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Motor Neurone Disease

June 29, 2017 10:52 AM

HawkingMotor neurone disease (MND) is a rapidly progressing neurological condition for which there is no cure. MND leaves people locked into a failing body, unable to walk, talk, swallow, use their hands and eventually breathe. It kills a third of people within 12 months of diagnosis and half within two years.

People living with MND need access to the right care, in the right place, at the right time to enable them to live as full a life as possible in the time they have left. However, many are not receiving the care they need, when they need it.

The MND Charter adopted by Newcastle City Council on 28th June 2017 aims to help change this. The Charter sets out what good care looks like for people with MND and their families - getting the right care, in the right place, at the right time.

The MND Charter consists of 5 points:

1. The right to an early diagnosis and information

2. The right to access quality care and treatments

3. The right to be treated as individuals and with dignity and respect

4. The right to maximise their quality of life

5. Carers of people with MND have the right to be valued, respected, listened to and well-supported.

Councillor Jackie Slesenger said : "Some years ago, I hosted a charity coffee morning at the Mansion House on behalf of the then Lord Mayor in aid of the Motor Neurone Disease Association and was brought face to face with the distressing plight of those suffering from this disease as well as their carers whose responsibilities were in some cases overwhelming and never ending.

"A considerable amount of money was raised that day. That Association is the only national charity in England, Wales and Northern Ireland dedicated to improve care and support for people affected with MND. It receives no Government support. It funds and promotes research and raises awareness so the needs of the sufferers are addressed by society.

"The only way to beat MND for which to date there is no cure is to raise money to fund researchers and research and this the Association continues to do.

"MND has a high profile. The best known case is that of Professor Stephen Hawkins (pictured above) whose amazing longevity,supported by brilliant technology has enabled him to continue contributing to our knowledge and understanding of the Universe. There are many others who despite the ravages of their illness continue to live a normal a life as possible. For example people like Cath Muir who despite struggling to walk has cycled 150 miles to raise funds for The MND Association and she and her family have raised over £25,000 between them.

"In recent years we have witnessed a steady stream of sufferers alongside their devoted carers applying to the Courts for the right to die with dignity and end their life in the way they wish.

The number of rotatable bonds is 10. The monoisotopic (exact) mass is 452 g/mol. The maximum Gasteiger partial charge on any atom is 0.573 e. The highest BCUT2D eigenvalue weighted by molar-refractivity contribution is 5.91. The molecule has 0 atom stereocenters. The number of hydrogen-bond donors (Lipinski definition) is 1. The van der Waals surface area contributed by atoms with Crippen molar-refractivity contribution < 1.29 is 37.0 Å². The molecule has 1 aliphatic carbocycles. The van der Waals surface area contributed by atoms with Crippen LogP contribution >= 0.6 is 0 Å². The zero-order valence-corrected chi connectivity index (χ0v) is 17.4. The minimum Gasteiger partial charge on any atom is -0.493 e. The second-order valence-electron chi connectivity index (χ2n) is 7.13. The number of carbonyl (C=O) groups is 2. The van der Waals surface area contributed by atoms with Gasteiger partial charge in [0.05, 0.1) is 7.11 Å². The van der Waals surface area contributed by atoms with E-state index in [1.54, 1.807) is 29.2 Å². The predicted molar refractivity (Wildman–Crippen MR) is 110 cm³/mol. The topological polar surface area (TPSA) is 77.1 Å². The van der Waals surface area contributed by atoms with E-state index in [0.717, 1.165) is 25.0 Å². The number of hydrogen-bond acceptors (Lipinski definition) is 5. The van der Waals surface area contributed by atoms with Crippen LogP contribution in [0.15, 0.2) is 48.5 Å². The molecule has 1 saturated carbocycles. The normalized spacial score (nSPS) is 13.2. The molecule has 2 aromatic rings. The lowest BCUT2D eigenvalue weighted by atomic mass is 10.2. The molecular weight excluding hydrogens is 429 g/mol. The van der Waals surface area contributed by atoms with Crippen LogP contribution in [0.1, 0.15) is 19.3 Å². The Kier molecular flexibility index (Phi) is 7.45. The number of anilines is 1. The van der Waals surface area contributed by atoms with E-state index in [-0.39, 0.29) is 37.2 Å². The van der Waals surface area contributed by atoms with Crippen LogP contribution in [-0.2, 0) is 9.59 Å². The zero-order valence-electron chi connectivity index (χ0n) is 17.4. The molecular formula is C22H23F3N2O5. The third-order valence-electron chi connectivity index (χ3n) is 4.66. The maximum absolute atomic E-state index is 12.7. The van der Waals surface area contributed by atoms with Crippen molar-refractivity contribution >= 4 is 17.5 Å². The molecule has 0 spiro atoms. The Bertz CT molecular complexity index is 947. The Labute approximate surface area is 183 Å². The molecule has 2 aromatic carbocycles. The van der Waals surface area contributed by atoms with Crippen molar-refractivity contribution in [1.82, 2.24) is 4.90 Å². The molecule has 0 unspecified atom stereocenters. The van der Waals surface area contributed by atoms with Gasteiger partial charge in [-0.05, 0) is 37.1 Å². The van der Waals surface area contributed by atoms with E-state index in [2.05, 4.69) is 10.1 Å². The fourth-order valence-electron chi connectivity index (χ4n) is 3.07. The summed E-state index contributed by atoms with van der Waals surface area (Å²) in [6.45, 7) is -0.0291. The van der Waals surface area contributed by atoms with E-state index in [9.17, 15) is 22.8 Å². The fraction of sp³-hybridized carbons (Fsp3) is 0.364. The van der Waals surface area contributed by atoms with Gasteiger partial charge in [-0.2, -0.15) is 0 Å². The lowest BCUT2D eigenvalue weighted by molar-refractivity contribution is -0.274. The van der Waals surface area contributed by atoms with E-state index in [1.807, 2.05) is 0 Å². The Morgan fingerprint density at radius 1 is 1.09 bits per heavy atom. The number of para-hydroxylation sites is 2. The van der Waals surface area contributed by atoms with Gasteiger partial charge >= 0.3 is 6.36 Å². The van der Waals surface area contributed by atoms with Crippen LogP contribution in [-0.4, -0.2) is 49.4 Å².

"They believe that people with MND deserve a compassionate law that respects individual choice and allows people to take back control from an illness that has robbed them of so much. It is now for Parliament to decide how best to help those whose lives have been fatally blighted.
"Since its inception in 2102 the MND Charter has raised awareness throughout the country and globally. Thousands of individuals and organisations such as Councils have signed up to its aims. The adoption of this Charter by Newcastle City Council will be the first step in forming partnerships and raising awareness for sufferers and their carers and will hopefully achieve better outcomes for those living with this most terrible of diseases."

Councillor Robin Ashby said : "While the prognosis may be for a short life, this isn't inevitable, as the exceptions prove. Hope is as important an ingredient as medicines, care and advanced research, such as that being carried at at Newcastle University's internationally recognised Institute of Neuroscience. There, trials have already shown improved quality of life and increased survival for some participants.

"Newcastle Council plays a key role in delivering a number of services people with MND and their carers rely on - services like social care, housing, housing adaptations and carers services, despite the funding squeeze.

"By adopting the MND Charter we can help those working for, and with, the council, better understand the needs of people with MND and their carers, and increase their confidence in providing services that meet those needs.

"MND is complex disease and challenging to manage, but if councils get it right for MND, they can get it right for people with other neurological conditions and disabilities too.

"By adopting the MND Charter during Awareness Week, Newcastle City Council can make a positive difference to the people living with this devastating disease in our community."